BERLIN — The European Union and the Turkish government struck an accord Friday to contain Europe’s largest migrant crisis since World War II, agreeing to a deal that turns Turkey into the region’s refugee camp and leaves untold thousands stranded in a country with a deteriorating record on human rights.
After a day and half of wrangling, European leaders and Turkey hashed out the specifics of a broad agreement announced last week that was the brainchild of the Turks and German Chancellor Angela Merkel. Under the deal coming into effect Sunday, virtually all migrants — including Syrians fleeing war — who attempt to enter Europe via the Aegean Sea will be sent back to Turkey.
Donald Tusk, the European Council president, confirmed the deal in a Twitter message referencing European heads of state and governments and the Turkish prime minister: “Now unanimous agreement between all EU HoSG and Turkey’s PM on EU-Turkey Statement.”
Merkel said had this message for migrants after the deal was struck: “If and when you embark on this perilous journey, you now have very little prospect of success. The purpose is to end the business model of the traffickers.”
In exchange for its agreement to the proposal, Turkey gets cash — 6 billion euros, or $6.6 billion — and other incentives, including jump-started talks on its bid for E.U. membership and a conditional promise of visa-free travel for its citizens to Europe. Such gifts are likely to provide a big boost at home to Turkey’s authoritarian president,Recep Tayyip Erdogan, who is now in the midst of a major crackdown on domestic dissent.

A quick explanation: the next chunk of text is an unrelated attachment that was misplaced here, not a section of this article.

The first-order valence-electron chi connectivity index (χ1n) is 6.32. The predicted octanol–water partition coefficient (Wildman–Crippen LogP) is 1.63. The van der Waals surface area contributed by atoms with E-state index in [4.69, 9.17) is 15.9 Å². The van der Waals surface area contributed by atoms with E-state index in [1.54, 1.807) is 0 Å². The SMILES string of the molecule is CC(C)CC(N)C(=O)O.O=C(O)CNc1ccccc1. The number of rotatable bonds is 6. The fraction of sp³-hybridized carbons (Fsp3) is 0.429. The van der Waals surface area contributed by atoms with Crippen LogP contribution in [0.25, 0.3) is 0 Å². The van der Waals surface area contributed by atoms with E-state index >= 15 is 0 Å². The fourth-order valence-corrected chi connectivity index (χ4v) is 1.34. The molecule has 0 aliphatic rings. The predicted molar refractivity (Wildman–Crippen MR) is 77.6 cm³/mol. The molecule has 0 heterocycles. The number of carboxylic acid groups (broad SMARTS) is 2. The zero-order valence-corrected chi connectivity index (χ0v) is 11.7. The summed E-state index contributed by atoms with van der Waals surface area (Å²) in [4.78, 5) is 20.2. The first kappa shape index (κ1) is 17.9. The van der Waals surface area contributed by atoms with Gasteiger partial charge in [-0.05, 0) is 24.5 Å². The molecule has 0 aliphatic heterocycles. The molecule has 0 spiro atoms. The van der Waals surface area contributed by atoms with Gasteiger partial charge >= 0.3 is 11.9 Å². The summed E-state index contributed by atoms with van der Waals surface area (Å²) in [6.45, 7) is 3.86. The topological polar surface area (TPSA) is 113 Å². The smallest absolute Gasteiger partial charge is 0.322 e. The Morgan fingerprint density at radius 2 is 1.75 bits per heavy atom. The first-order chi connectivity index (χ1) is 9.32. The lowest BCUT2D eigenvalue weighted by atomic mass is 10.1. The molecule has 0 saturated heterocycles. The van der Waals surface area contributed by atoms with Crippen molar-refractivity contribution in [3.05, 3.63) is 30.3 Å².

The deal is logistically complex and filled with contingencies that, if left unmet, could make the bargain fall apart. But the goal, leaders said, is to finally shut down massive illegal migration along a route that ran from the battlefields of the Middle East through Turkey to Europe and through which a million migrants came to the continent last year.
The Europeans did offer an equivocal pledge to accept a relatively small number of Syrians after legal processing in Turkey. But E.U. countries have the right to reject refugees, and it remained unclear which would take them. No other nationalities, including Iraqis and Afghans, would qualify for sanctuary, and Syrians caught trying to enter illegally would be effectively barred from legal entry.
In striking the accord, the Europeans pitched it as the only way to end “the human suffering” of migrants being exploited by smugglers. But human rights groups dismissed those claims outright, arguing that the deal is a possible violation of international and E.U. law and would probably cause more misery, not less.
More asylum seekers will now be stranded in Turkey, a nation that does not fully honor the Geneva Convention on refugees. European leaders say that Turkey will rapidly strengthen protections as part of the deal — a claim that left many observers dubious.
Even as the agreement was being worked out, Erdogan appeared to belittle European demands. He suggested calls for better human rights in Turkey were hypocritical from the leaders of wealthy countries refusing to take in asylum seekers.
“At a time when Turkey is hosting 3 million migrants, those who are unable to find space for a handful of refugees, who in the middle of Europe keep these innocents in shameful conditions, must first look at themselves,” Erdogan said in a nationally televised speech in Turkey.
Yet in Turkey, where more than 2.7 million Syrians fleeing war already live, rights groups say that many are being badly exploited. Amnesty International says Turkey has also arrested asylum seekers attempting to cross the Aegean, bringing them to detention centers where they have been kept for weeks without access to lawyers or family. Some, the group says, were given the choice to stay in Turkey or return to Syria or Iraq.